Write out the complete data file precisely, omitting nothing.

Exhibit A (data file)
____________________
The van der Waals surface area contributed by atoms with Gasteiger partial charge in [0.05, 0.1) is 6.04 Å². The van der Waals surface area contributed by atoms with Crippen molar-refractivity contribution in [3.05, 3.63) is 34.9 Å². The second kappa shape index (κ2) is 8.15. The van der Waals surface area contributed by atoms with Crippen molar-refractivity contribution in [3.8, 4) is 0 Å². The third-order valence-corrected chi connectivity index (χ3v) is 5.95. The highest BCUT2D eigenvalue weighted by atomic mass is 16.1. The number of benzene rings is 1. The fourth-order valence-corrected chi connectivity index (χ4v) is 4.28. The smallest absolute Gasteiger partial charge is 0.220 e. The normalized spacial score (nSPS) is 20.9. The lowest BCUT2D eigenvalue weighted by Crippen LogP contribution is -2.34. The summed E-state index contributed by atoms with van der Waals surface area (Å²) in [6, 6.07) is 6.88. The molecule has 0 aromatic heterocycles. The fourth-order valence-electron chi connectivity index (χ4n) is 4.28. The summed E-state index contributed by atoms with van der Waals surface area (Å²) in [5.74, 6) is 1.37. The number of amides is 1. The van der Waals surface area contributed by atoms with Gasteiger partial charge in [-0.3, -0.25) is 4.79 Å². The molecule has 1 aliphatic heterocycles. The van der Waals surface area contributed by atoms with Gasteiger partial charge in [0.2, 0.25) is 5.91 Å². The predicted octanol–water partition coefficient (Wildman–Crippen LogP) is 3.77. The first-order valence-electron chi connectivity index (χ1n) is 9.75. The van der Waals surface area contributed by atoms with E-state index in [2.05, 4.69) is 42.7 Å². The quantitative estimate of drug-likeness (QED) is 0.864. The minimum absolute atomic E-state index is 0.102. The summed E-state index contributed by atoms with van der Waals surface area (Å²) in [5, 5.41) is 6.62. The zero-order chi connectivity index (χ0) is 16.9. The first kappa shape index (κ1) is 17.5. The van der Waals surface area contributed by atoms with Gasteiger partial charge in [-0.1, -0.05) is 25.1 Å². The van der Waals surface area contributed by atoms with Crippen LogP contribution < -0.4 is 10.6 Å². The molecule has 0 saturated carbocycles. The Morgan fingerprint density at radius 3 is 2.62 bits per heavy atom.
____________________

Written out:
The van der Waals surface area contributed by atoms with Gasteiger partial charge in [0.05, 0.1) is 6.04 Å². The van der Waals surface area contributed by atoms with Crippen molar-refractivity contribution in [3.05, 3.63) is 34.9 Å². The second kappa shape index (κ2) is 8.15. The van der Waals surface area contributed by atoms with Crippen molar-refractivity contribution in [3.8, 4) is 0 Å². The third-order valence-corrected chi connectivity index (χ3v) is 5.95. The highest BCUT2D eigenvalue weighted by atomic mass is 16.1. The number of benzene rings is 1. The fourth-order valence-corrected chi connectivity index (χ4v) is 4.28. The smallest absolute Gasteiger partial charge is 0.220 e. The normalized spacial score (nSPS) is 20.9. The lowest BCUT2D eigenvalue weighted by Crippen LogP contribution is -2.34. The summed E-state index contributed by atoms with van der Waals surface area (Å²) in [6, 6.07) is 6.88. The molecule has 0 aromatic heterocycles. The fourth-order valence-electron chi connectivity index (χ4n) is 4.28. The summed E-state index contributed by atoms with van der Waals surface area (Å²) in [5.74, 6) is 1.37. The number of amides is 1. The van der Waals surface area contributed by atoms with Gasteiger partial charge in [-0.3, -0.25) is 4.79 Å². The molecule has 1 aliphatic heterocycles. The van der Waals surface area contributed by atoms with Gasteiger partial charge in [0.2, 0.25) is 5.91 Å². The predicted octanol–water partition coefficient (Wildman–Crippen LogP) is 3.77. The first-order valence-electron chi connectivity index (χ1n) is 9.75. The van der Waals surface area contributed by atoms with E-state index in [2.05, 4.69) is 42.7 Å². The quantitative estimate of drug-likeness (QED) is 0.864. The minimum absolute atomic E-state index is 0.102. The summed E-state index contributed by atoms with van der Waals surface area (Å²) in [5, 5.41) is 6.62. The zero-order chi connectivity index (χ0) is 16.9. The first kappa shape index (κ1) is 17.5. The van der Waals surface area contributed by atoms with Gasteiger partial charge in [-0.1, -0.05) is 25.1 Å². The van der Waals surface area contributed by atoms with Crippen LogP contribution < -0.4 is 10.6 Å². The molecule has 0 saturated carbocycles. The Morgan fingerprint density at radius 3 is 2.62 bits per heavy atom.